The Kings do not have a lot to show from the NHL draft in recent memory. Years of poor trades, signings and salary-cap maneuvering around their two Stanley Cup victories have not given them good position.
But that will change at Friday’s NHL entry draft in Chicago because the Kings own the 11th pick, the highest they’ve chosen since they took Brayden Schenn fifth in 2009. That’s a welcome change for an offense-challenged team under a new regime with coach John Stevens and general manager Rob Blake.
“I don’t think it’s any secret we’re looking for offense, especially with the 11th pick,” Blake said. “You’re getting a high pick, you’re getting a quality player, so I think that that factors in.
“We’re excited about the opportunity being in position to have a higher pick that we haven’t had here in the past.”
Blake also can address his primary needs through free agency and trades, but it’s imperative the Kings build up their system. Since 2012, only two players drafted by the Kings have played for them in the NHL — Jonny Brodzinski and Adrian Kempe.
This will be the first draft for the Kings since former general manager Dean Lombardi and former coach Darryl Sutter were fired, and Blake said most of the draft homework and strategy is still done by Mark Yannetti, director of amateur scouting, and his staff.
“But I do think when you’re in high of a position you take the best player available,” Blake said. “There will be some options that we’ll look at, but again, they’ve done this routine for many years here as a group and they’ve been very successful at it, and we’re going to rely on them again.”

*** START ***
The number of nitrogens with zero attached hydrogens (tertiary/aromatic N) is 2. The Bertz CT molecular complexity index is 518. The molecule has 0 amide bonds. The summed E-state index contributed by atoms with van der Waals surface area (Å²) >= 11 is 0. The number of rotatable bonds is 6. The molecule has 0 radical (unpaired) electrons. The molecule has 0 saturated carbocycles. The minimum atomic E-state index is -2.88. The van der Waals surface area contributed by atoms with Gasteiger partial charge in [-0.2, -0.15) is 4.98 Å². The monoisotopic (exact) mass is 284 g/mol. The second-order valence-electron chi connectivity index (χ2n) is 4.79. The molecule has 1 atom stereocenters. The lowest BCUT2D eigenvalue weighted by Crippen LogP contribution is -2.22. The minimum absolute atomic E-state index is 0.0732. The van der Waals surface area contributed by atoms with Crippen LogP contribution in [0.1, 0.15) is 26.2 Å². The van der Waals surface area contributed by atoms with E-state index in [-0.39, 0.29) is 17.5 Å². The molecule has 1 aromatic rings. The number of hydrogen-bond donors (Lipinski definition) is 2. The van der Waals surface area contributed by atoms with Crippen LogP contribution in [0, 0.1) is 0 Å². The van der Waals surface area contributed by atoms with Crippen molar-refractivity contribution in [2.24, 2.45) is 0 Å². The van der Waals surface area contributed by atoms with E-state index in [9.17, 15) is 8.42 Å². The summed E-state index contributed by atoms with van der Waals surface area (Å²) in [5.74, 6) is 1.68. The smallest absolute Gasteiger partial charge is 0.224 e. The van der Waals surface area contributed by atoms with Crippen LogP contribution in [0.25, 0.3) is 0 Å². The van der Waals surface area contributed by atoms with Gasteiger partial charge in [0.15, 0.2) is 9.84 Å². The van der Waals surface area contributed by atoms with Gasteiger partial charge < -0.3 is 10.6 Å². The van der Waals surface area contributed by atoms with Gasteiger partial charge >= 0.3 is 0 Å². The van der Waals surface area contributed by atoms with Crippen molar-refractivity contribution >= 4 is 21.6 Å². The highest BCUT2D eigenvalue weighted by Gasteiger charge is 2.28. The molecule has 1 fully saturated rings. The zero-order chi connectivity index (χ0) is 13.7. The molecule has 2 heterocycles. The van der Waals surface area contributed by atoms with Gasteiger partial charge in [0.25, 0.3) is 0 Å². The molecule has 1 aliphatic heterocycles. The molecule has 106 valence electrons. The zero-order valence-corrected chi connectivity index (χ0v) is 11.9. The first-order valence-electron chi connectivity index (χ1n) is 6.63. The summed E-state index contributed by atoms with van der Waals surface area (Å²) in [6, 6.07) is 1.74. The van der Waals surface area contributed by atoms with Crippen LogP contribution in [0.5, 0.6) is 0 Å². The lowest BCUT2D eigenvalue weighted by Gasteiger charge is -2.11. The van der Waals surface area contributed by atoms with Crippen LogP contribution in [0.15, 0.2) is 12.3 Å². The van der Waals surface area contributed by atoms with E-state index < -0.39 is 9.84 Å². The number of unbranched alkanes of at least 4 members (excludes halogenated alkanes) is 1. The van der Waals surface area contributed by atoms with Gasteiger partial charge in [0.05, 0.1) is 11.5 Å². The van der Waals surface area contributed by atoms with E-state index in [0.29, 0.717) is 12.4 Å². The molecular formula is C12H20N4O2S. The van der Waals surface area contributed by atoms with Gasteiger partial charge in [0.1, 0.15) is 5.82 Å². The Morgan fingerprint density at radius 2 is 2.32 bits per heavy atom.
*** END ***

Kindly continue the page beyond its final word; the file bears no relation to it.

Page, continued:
In a role reversal, this could be an unusual draft position for the Ducks. For the first time since 1999, they do not have a first-round pick because that went to the Dallas Stars in the trade for Patrick Eaves when the Ducks advanced to the conference finals. Unless they trade up, the Ducks’ first pick would be 50th, in the second round.
“It is a wrinkle we haven’t gone through as a staff [in a long time],” said Martin Madden, director of scouting. “The one thing we’ve done well in the past is we’ve been able to predict group of players available to us. This time around, you have to spray a little wider to see who’s available at 50.”
Madden said the Ducks typically don’t draft specifically toward needs because the players are five or six years away from contributing, and that especially would be applicable in picking this far down. But Madden said “it can change quickly depending on what Bob does with the team.”
The Ducks are believed to be trying to extend defenseman Cam Fowler’s contract, which has one more season, and possibly re-sign Eaves. They shed $3.2 million by having the Vegas Golden Knights take Clayton Stoner in the expansion draft.
That allows them to keep intact, for now, a young defensemen unit of Fowler, Hampus Lindholm, Sami Vatanen, Josh Manson and Brandon Montour. The Ducks also have solid prospects in defenseman Jacob Larsson and forwards Max Jones and Sam Steel.
There is believed to be heavy interest in Vatanen on the trade market, and also speculation about the Ducks trying to move veteran defenseman Kevin Bieksa even though he has a no-move clause.
Should the Ducks move up, they would find a forward-heavy draft. Thirty-six of the top 50 North American skaters are forwards, according to NHL Central Scouting.
Centers Nolan Patrick and Nico Hischier are projected as neck-and-neck as the top two picks. Patrick was injured last season but still scored 20 goals in 33 games. The New Jersey Devils and Philadelphia Flyers own the top two selections, respectively.
But it is not as deep a draft class in the past, and there is no hype of a potential generational player such as Connor McDavid.
Said Madden, “It’s not quite as exciting at the very top.”